Wednesday January 18, 1865
Starting this morning at eight o'clock we marched into camp twelve miles before dinner. Every man in the three regiments carrying in at least one ham or shoulder meat with him our secretaries and some other baggage which we left in store at Nashville came up today and we will now have plenty of work to do in bringing up company records. V.C. among other things brought for me a wall tent. I will now move down to my own Company A.
Thursday and Friday January 19, 20, 1865
Very pleasant here today. We have the cheering news of the surrender of Fort Fisher, S.C. to our forces with 1800 prisoners and seventy-two guns. Piece after piece of the confederacy is crumbling and falling off until soon the whole structure will yield to the process.
Saturday, Sunday, Monday, January 21, 22, 23, 1865
Very rainy and disagreeable. I am very busy at work hearing the news being received daily from all quarters of our country.
Tuesday, Wednesday, Thursday, January 24, 25, 26, 1865
Has quit raining, weather is now dry and col. All quiet in camp.
Friday January 27, 1865
I am one of the officers of the brigade ___ guard. three officers are detailed for that purpose each day. I do not expect to spend a very pleasant night, tonight as it is quite cold and not very favorable for sleeping outdoors.
Saturday January 28, 1865
We returned from guard at 7 AM spent a sleepless night as had anticipated today has been devoted to general camp and cleaning of arms. In preparation for inspection tomorrow morning (Sunday Morning).
Sabbath January 29, 1865
We prepared for Sunday morning inspection at 9 AM by the Col. The remainder of the day which has ended, been a beautiful one, spent in resting and writing. It has been very quiet all day and to me seemed more like sabbath than any day has been spent for two months. Many rumors are afloat concerning proposed terms of peace. Arising from the recent errand of F.P. Blair to Richmond which many are inclined to believe suggest peace but I am skeptical that they are not yet conquered, and to believe President Lincoln will send any peace commission to the rebel capital. If they want peace let us obtain it in the proper manner and they will get it.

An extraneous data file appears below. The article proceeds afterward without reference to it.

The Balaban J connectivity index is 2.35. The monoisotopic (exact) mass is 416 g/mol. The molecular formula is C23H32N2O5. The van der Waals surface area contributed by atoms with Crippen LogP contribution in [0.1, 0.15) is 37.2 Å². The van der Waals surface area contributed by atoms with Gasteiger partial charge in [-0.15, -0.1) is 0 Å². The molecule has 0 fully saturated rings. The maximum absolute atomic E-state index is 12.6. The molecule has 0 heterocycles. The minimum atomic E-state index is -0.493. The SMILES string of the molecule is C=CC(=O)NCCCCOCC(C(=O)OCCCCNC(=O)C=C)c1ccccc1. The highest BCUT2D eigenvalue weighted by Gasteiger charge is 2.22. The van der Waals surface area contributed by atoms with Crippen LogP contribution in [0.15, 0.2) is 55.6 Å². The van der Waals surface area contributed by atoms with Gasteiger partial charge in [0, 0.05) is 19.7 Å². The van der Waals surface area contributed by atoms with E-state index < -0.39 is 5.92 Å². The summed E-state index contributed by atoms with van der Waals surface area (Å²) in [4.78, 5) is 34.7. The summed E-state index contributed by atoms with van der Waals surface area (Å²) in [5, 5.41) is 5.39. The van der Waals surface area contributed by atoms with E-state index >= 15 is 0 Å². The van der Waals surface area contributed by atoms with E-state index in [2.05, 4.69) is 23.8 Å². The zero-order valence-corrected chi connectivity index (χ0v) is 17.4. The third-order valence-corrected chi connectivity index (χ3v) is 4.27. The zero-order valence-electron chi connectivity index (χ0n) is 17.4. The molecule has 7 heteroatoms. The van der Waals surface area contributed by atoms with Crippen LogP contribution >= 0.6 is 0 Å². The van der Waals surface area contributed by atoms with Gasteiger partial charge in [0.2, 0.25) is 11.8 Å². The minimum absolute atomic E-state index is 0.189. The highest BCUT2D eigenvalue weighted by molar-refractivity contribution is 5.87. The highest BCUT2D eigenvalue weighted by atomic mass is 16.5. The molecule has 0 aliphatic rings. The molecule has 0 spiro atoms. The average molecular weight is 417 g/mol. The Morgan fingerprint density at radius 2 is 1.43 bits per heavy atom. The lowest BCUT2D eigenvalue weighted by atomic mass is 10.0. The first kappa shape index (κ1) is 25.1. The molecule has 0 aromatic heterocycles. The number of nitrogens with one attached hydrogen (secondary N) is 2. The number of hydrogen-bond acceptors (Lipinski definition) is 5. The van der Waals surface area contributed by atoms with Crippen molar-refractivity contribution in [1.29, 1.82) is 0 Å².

Monday January 30, 1865
Kept busy all day preparing pay rolls for Sept, Oct, Nov, Dec, 1864.
Tuesday January 31, 1865
In the morning made my monthly return for January then worked on my payrolls the division received orders very unexpectedly this afternoon to report to Eastpost, Ala. on the Tennessee river. We moved in the morning as the trains and baggage joined by rail via Nashville there to take the teams and artillery across the country. We regret very much to leave our comfortable quarters which we flattered ourselves we could enjoy this winter but we cannot gamble. It is a soldiers fortuity.
Wednesday February 1, 1865
Starting at 5 AM we marched to the depot, took cars at 9 AM for Nashville reached Stephenson, Ala at 2 PM. Stopped one hour reached the foot of the Cumberland mountains at dark where we were detained for an hour or so and spread out our blankets for bed in the cars.
Thursday February 2, 1865
By riding all night we reached Nashville at 11 AM no boats being ready we marched south on the Hillsboro Pike three miles to bivouac on the battle ground of December 15, 16, 1864
Saturday February 4, 1865
Capt Miles, Iler and myself remained in the city all night and attended the theater. We had a good time. Came to camp this morning in a carriage. No boats arrived yet to carry us down the river. The Ohio river is feared to be so blocked with ice near Cairo, Ill that the boats cannot move down. This has been a beautiful day.